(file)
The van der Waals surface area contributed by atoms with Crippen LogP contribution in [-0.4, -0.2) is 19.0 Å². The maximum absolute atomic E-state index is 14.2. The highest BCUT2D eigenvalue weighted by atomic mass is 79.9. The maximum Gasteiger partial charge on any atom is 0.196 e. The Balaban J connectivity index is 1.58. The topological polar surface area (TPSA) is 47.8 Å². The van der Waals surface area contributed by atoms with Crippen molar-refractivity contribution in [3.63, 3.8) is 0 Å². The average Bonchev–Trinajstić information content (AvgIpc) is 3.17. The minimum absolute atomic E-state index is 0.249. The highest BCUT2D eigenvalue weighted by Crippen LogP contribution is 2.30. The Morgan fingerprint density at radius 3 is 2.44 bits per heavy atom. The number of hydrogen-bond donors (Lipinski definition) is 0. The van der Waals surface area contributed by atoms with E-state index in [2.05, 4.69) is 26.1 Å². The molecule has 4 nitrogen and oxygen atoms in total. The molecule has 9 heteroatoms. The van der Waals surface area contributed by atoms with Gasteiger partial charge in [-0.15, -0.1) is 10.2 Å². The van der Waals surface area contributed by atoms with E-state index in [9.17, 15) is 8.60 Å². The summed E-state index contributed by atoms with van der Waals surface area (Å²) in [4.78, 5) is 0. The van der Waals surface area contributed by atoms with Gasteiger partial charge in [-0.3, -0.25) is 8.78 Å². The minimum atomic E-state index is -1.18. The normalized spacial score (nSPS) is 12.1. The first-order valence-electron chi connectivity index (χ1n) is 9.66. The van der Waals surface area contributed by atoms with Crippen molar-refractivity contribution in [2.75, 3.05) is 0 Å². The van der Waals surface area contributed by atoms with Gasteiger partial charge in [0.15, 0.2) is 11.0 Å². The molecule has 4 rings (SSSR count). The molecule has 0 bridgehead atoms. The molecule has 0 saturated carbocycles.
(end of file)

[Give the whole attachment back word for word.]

The van der Waals surface area contributed by atoms with Crippen LogP contribution in [-0.4, -0.2) is 19.0 Å². The maximum absolute atomic E-state index is 14.2. The highest BCUT2D eigenvalue weighted by atomic mass is 79.9. The maximum Gasteiger partial charge on any atom is 0.196 e. The Balaban J connectivity index is 1.58. The topological polar surface area (TPSA) is 47.8 Å². The van der Waals surface area contributed by atoms with Crippen molar-refractivity contribution in [3.63, 3.8) is 0 Å². The average Bonchev–Trinajstić information content (AvgIpc) is 3.17. The minimum absolute atomic E-state index is 0.249. The highest BCUT2D eigenvalue weighted by Crippen LogP contribution is 2.30. The Morgan fingerprint density at radius 3 is 2.44 bits per heavy atom. The number of hydrogen-bond donors (Lipinski definition) is 0. The van der Waals surface area contributed by atoms with E-state index in [2.05, 4.69) is 26.1 Å². The molecule has 4 nitrogen and oxygen atoms in total. The molecule has 9 heteroatoms. The van der Waals surface area contributed by atoms with Gasteiger partial charge in [-0.15, -0.1) is 10.2 Å². The van der Waals surface area contributed by atoms with E-state index in [9.17, 15) is 8.60 Å². The summed E-state index contributed by atoms with van der Waals surface area (Å²) in [4.78, 5) is 0. The van der Waals surface area contributed by atoms with Gasteiger partial charge in [-0.3, -0.25) is 8.78 Å². The minimum atomic E-state index is -1.18. The normalized spacial score (nSPS) is 12.1. The first-order valence-electron chi connectivity index (χ1n) is 9.66. The van der Waals surface area contributed by atoms with Crippen molar-refractivity contribution in [2.75, 3.05) is 0 Å². The van der Waals surface area contributed by atoms with Gasteiger partial charge in [0.15, 0.2) is 11.0 Å². The molecule has 4 rings (SSSR count). The molecule has 0 bridgehead atoms. The molecule has 0 saturated carbocycles.